I dug that out the last time we’re were facing  a referendum choice Nick Clegg’s ill-fated attempt to reform the voting system.  I said then I felt insulted by the low level of debate on offer.  Now it feels like the age of Demosthenes (who, the internet tells me, provided the perfect summary of this campaign)

A man is his own easiest dupe, for what he wishes to be true he generally believes to be true

No-one’s mind can have been changed by this debate. Those who hated Europe at the outset have had their prejudices confirmed, so have those of us who see a better future for the UK inside the EU.  I’m with Robert Harris:

I  don’t think I have ever felt more depressed about the future of the country.


The lure of the hairdresser and the politics of grey

I started dyeing my hair in 1980. I finished last week.

You always remember the first time. For me it was a trip to the hairdresser designed to make me feel grown up.  It ended with aubergine-coloured hair, definitely frowned on by school, which I tried and failed to convince my friends was deliberate. After that I stained my mother’s towels orange with foul-smelling henna for years before turning platinum blonde in about 1989 with a dye job done by a Swiss hairdresser friend of my flatmate’s, who burned my scalp with bleach.

I carried on dyeing my hair long after teen rebellion had ended, and well before the grey set in – copper, blonde, mahogany, russet streaks; strands of hair pulled painfully through the holes in a rubber cap with a crochet hook before the merciful discovery of wrapping hair in twists of foil. The hairdresser’s chair was one place I felt that I could play around with my appearance in a way which didn’t involve the miseries of clothes shopping (I am not a standard shop-size: shorter than average, broader of back, larger of chest. Things are slightly better now, but trips to buy clothes always seemed to end in accepting the things I could fit into rather than anything I might actually want to wear and a consolation trip to a bookshop to cheer myself up. At least your hair always fits).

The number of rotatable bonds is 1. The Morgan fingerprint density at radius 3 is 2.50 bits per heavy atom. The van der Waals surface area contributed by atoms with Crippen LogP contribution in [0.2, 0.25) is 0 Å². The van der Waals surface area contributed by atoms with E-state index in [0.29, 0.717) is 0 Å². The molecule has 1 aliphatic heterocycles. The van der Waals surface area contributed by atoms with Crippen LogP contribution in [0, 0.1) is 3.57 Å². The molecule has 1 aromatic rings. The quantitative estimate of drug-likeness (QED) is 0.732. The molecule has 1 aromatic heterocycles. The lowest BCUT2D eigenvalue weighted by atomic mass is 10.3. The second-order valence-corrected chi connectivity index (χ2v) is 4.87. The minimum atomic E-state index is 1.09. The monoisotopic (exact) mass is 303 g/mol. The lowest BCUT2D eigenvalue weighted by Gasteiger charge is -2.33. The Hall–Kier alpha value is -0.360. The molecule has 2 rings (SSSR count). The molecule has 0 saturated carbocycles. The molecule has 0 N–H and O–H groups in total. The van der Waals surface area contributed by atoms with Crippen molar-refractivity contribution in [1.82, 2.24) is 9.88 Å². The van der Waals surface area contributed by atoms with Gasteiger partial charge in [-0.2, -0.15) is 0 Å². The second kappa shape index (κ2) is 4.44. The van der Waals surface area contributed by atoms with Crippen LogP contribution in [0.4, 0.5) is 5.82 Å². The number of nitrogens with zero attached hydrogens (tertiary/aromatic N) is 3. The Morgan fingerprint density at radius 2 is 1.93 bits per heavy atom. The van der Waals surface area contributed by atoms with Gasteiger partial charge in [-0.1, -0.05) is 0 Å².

During the child-care years, the hairdresser represented a couple of hours’ peace and quiet, a link back to my pre-motherhood life where I could read a magazine without interruption and someone else made the coffee. More recently it’s become a chore. As the grey advances it feels like a necessity not a pleasure; maintaining the pretence that I’m not getting older, out of a fear that older means past it.

It’s a jolly expensive pretence though. I have my hair cut every couple of months. At London salon prices, a cut and colour six times a year runs into many hundreds of pounds, which frankly at the moment I can’t afford, and which has become one more damn thing to worry about.

marge-with-gray-hairAnd it’s not just the cost I care about. I’ve been quite strident about the evils of ageism, so what does it say about me that I can’t bear to display a public sign that I’m not 35 any more? The cut is important, I think, to show that it’s a considered choice not just a grand abandonment of caring. The cut I have now isn’t right, so I’ll be heading back to the hairdressers soon to get it shorter, sharper, chic-er. But I won’t be asking them about the colour. By the end of the summer I’ll be grey.  I can put the money I save towards some new clothes (or maybe some books…)